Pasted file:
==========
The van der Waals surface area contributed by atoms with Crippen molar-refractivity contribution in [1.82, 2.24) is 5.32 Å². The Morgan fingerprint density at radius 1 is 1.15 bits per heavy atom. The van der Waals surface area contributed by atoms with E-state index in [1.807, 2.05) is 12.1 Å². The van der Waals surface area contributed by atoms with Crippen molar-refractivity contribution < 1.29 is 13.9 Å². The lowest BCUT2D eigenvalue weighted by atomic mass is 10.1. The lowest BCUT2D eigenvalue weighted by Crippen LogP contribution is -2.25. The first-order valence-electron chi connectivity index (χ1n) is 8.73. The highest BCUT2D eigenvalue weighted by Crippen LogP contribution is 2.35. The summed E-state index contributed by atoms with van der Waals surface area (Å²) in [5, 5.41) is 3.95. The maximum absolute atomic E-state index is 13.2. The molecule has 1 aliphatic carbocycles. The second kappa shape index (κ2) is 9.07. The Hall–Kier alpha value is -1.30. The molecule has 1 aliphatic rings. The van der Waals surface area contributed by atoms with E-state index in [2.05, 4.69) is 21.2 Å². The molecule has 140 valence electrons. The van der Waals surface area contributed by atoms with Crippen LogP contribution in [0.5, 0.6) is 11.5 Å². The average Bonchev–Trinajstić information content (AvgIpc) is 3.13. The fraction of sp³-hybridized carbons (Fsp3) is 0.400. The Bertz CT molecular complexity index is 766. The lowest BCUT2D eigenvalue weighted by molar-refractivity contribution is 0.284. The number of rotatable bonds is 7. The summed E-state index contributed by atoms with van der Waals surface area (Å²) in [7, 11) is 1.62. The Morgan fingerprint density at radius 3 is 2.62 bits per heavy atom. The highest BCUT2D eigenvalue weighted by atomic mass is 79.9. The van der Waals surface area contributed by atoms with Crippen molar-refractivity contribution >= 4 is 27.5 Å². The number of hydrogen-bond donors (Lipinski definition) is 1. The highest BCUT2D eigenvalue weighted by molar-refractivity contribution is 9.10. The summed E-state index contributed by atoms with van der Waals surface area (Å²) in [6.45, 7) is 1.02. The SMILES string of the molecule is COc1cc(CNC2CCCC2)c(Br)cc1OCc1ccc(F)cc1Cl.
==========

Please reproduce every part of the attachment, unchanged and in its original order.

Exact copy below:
The van der Waals surface area contributed by atoms with Crippen molar-refractivity contribution in [1.82, 2.24) is 5.32 Å². The Morgan fingerprint density at radius 1 is 1.15 bits per heavy atom. The van der Waals surface area contributed by atoms with E-state index in [1.807, 2.05) is 12.1 Å². The van der Waals surface area contributed by atoms with Crippen molar-refractivity contribution < 1.29 is 13.9 Å². The lowest BCUT2D eigenvalue weighted by atomic mass is 10.1. The lowest BCUT2D eigenvalue weighted by Crippen LogP contribution is -2.25. The first-order valence-electron chi connectivity index (χ1n) is 8.73. The highest BCUT2D eigenvalue weighted by Crippen LogP contribution is 2.35. The summed E-state index contributed by atoms with van der Waals surface area (Å²) in [5, 5.41) is 3.95. The maximum absolute atomic E-state index is 13.2. The molecule has 1 aliphatic carbocycles. The second kappa shape index (κ2) is 9.07. The Hall–Kier alpha value is -1.30. The molecule has 1 aliphatic rings. The van der Waals surface area contributed by atoms with E-state index in [2.05, 4.69) is 21.2 Å². The molecule has 140 valence electrons. The van der Waals surface area contributed by atoms with Crippen LogP contribution in [0.5, 0.6) is 11.5 Å². The average Bonchev–Trinajstić information content (AvgIpc) is 3.13. The fraction of sp³-hybridized carbons (Fsp3) is 0.400. The Bertz CT molecular complexity index is 766. The lowest BCUT2D eigenvalue weighted by molar-refractivity contribution is 0.284. The number of rotatable bonds is 7. The summed E-state index contributed by atoms with van der Waals surface area (Å²) in [7, 11) is 1.62. The Morgan fingerprint density at radius 3 is 2.62 bits per heavy atom. The highest BCUT2D eigenvalue weighted by atomic mass is 79.9. The van der Waals surface area contributed by atoms with Crippen molar-refractivity contribution >= 4 is 27.5 Å². The number of hydrogen-bond donors (Lipinski definition) is 1. The highest BCUT2D eigenvalue weighted by molar-refractivity contribution is 9.10. The summed E-state index contributed by atoms with van der Waals surface area (Å²) in [6.45, 7) is 1.02. The SMILES string of the molecule is COc1cc(CNC2CCCC2)c(Br)cc1OCc1ccc(F)cc1Cl.